(Rapaport…June 14, 2002) Partnership Canada published a report on June 14 that links conflicts in African nations such as The Democratic Republic of the Congo (DRC) and Angola to the illicit trade of conflict diamonds. The report, “Hard Currency: The Criminalized Diamond Economy of the Democratic Republic of the Congo and its Neighbors,” describes some of the unstable economic and political conditions in these and other Central African nations, which has made them breeding grounds for corrupt leaders and armed rebel movements to systematically exploit civilians for financial gain through the trade and mining of conflict diamonds.
The report concludes with support for the minimum standards proposed by the Kimberley Process and a call for an effective monitoring system that accompanies those standards.
“If a country cannot manage its diamond resources and industry, it must be ostracized from the legitimate diamond trade,” the report reads. “If a company cannot demonstrate that the diamonds it buys and sells are clean, it too must be ostracized.”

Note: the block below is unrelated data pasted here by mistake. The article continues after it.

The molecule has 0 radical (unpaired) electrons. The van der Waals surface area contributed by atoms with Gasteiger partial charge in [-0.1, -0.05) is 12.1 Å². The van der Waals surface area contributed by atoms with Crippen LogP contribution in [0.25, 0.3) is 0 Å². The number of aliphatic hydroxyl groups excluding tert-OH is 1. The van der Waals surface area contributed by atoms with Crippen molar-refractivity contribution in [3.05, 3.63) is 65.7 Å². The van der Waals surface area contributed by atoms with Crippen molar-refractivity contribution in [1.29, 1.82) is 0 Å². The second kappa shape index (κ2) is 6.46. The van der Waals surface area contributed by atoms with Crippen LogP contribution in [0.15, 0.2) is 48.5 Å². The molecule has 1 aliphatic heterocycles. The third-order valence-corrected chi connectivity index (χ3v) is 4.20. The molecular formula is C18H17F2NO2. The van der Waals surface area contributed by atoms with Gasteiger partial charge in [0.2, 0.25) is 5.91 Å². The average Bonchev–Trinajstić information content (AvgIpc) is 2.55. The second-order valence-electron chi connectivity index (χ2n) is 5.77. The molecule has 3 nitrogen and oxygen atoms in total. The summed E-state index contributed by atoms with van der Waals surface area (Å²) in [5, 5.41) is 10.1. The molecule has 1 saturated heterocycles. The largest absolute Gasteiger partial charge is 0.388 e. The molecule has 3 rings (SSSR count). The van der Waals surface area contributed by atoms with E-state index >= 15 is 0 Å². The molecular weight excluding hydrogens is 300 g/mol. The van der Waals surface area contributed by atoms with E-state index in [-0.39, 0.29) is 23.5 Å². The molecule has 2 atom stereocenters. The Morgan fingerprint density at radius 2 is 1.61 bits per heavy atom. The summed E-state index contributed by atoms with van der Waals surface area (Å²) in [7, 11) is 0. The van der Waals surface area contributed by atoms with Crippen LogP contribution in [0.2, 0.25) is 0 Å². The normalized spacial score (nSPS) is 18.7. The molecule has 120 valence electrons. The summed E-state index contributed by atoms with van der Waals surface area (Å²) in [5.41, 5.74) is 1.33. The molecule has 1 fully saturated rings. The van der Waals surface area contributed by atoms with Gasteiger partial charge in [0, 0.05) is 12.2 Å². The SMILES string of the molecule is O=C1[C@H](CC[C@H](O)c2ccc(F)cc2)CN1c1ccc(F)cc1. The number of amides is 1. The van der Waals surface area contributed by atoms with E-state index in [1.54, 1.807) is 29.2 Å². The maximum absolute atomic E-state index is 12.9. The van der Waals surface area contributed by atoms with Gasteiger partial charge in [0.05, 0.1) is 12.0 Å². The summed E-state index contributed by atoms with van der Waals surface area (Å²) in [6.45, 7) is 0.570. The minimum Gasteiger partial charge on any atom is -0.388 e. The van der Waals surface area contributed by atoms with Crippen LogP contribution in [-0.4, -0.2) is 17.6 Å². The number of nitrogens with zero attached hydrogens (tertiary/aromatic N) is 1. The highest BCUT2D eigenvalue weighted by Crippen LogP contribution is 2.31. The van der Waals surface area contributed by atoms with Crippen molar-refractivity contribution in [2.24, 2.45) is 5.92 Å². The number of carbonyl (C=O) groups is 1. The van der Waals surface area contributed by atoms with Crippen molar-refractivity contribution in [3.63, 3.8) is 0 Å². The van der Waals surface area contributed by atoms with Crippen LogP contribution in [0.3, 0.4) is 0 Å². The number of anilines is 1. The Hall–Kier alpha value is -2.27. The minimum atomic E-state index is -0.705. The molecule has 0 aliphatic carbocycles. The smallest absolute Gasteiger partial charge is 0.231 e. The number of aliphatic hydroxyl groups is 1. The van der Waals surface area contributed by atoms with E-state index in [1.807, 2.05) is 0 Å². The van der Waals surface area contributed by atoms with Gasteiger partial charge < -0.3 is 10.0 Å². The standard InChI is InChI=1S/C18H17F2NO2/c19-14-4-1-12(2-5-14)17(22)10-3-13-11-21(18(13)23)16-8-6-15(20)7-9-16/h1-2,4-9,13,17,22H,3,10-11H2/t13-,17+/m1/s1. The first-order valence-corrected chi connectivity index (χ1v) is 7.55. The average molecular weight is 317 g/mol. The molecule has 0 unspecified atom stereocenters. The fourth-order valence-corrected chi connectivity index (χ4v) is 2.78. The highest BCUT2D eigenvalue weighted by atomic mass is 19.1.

The report goes on to say that sanctions imposed because of violations of Kimberley Process guidelines should be extended beyond African countries and diamond producers and also include countries with polishing, trading and cutting centers, such as Belgium and India.
“None of this can be done with any level of assurance or credibility unless there is an international inspection system as part of the overall scheme,” the report reads.
The report is a result of 18 months of research and was released by Partnership Canada in conjunction with the Belgian International Peace Information Service. The full report is available at http://action.web.ca/home/pac/attach/hc_report_e.pdf.